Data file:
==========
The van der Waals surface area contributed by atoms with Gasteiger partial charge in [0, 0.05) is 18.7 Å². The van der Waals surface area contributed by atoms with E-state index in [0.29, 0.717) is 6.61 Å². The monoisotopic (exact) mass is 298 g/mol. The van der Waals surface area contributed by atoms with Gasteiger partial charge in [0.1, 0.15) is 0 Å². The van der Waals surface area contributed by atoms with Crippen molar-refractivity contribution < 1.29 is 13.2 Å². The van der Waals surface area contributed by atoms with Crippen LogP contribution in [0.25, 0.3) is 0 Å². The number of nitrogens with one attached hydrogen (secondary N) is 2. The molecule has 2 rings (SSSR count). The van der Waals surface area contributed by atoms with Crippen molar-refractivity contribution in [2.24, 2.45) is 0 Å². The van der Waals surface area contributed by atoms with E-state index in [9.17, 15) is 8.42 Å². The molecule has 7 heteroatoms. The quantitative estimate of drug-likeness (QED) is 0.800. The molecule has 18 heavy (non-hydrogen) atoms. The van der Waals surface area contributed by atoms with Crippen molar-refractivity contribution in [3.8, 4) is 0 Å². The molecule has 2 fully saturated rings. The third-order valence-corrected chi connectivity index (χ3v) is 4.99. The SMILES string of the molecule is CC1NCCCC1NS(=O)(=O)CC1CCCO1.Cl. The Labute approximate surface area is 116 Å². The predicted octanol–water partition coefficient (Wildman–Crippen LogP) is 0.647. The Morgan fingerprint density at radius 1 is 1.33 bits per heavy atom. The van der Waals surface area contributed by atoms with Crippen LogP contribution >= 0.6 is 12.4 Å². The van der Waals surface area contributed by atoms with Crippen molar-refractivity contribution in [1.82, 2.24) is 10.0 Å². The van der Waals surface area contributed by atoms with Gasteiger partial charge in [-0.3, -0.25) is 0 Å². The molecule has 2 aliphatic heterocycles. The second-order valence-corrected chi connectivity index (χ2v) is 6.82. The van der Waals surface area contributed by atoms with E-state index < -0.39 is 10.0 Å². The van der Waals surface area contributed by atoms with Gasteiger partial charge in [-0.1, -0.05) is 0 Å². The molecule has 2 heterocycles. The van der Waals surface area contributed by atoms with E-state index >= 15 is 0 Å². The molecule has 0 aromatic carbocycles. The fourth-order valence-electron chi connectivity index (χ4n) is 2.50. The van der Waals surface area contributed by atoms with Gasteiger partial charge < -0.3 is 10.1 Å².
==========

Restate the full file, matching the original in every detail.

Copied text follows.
The van der Waals surface area contributed by atoms with Gasteiger partial charge in [0, 0.05) is 18.7 Å². The van der Waals surface area contributed by atoms with E-state index in [0.29, 0.717) is 6.61 Å². The monoisotopic (exact) mass is 298 g/mol. The van der Waals surface area contributed by atoms with Gasteiger partial charge in [0.1, 0.15) is 0 Å². The van der Waals surface area contributed by atoms with Crippen molar-refractivity contribution < 1.29 is 13.2 Å². The van der Waals surface area contributed by atoms with Crippen LogP contribution in [0.25, 0.3) is 0 Å². The number of nitrogens with one attached hydrogen (secondary N) is 2. The molecule has 2 rings (SSSR count). The van der Waals surface area contributed by atoms with Crippen molar-refractivity contribution in [2.24, 2.45) is 0 Å². The van der Waals surface area contributed by atoms with E-state index in [9.17, 15) is 8.42 Å². The molecule has 7 heteroatoms. The quantitative estimate of drug-likeness (QED) is 0.800. The molecule has 18 heavy (non-hydrogen) atoms. The van der Waals surface area contributed by atoms with Crippen molar-refractivity contribution in [3.8, 4) is 0 Å². The molecule has 2 fully saturated rings. The third-order valence-corrected chi connectivity index (χ3v) is 4.99. The SMILES string of the molecule is CC1NCCCC1NS(=O)(=O)CC1CCCO1.Cl. The Labute approximate surface area is 116 Å². The predicted octanol–water partition coefficient (Wildman–Crippen LogP) is 0.647. The Morgan fingerprint density at radius 1 is 1.33 bits per heavy atom. The van der Waals surface area contributed by atoms with Crippen LogP contribution >= 0.6 is 12.4 Å². The van der Waals surface area contributed by atoms with Crippen molar-refractivity contribution in [1.82, 2.24) is 10.0 Å². The van der Waals surface area contributed by atoms with Gasteiger partial charge in [-0.3, -0.25) is 0 Å². The molecule has 2 aliphatic heterocycles. The second-order valence-corrected chi connectivity index (χ2v) is 6.82. The van der Waals surface area contributed by atoms with E-state index < -0.39 is 10.0 Å². The van der Waals surface area contributed by atoms with Gasteiger partial charge in [-0.1, -0.05) is 0 Å². The molecule has 2 heterocycles. The van der Waals surface area contributed by atoms with E-state index >= 15 is 0 Å². The molecule has 0 aromatic carbocycles. The fourth-order valence-electron chi connectivity index (χ4n) is 2.50. The van der Waals surface area contributed by atoms with Gasteiger partial charge < -0.3 is 10.1 Å².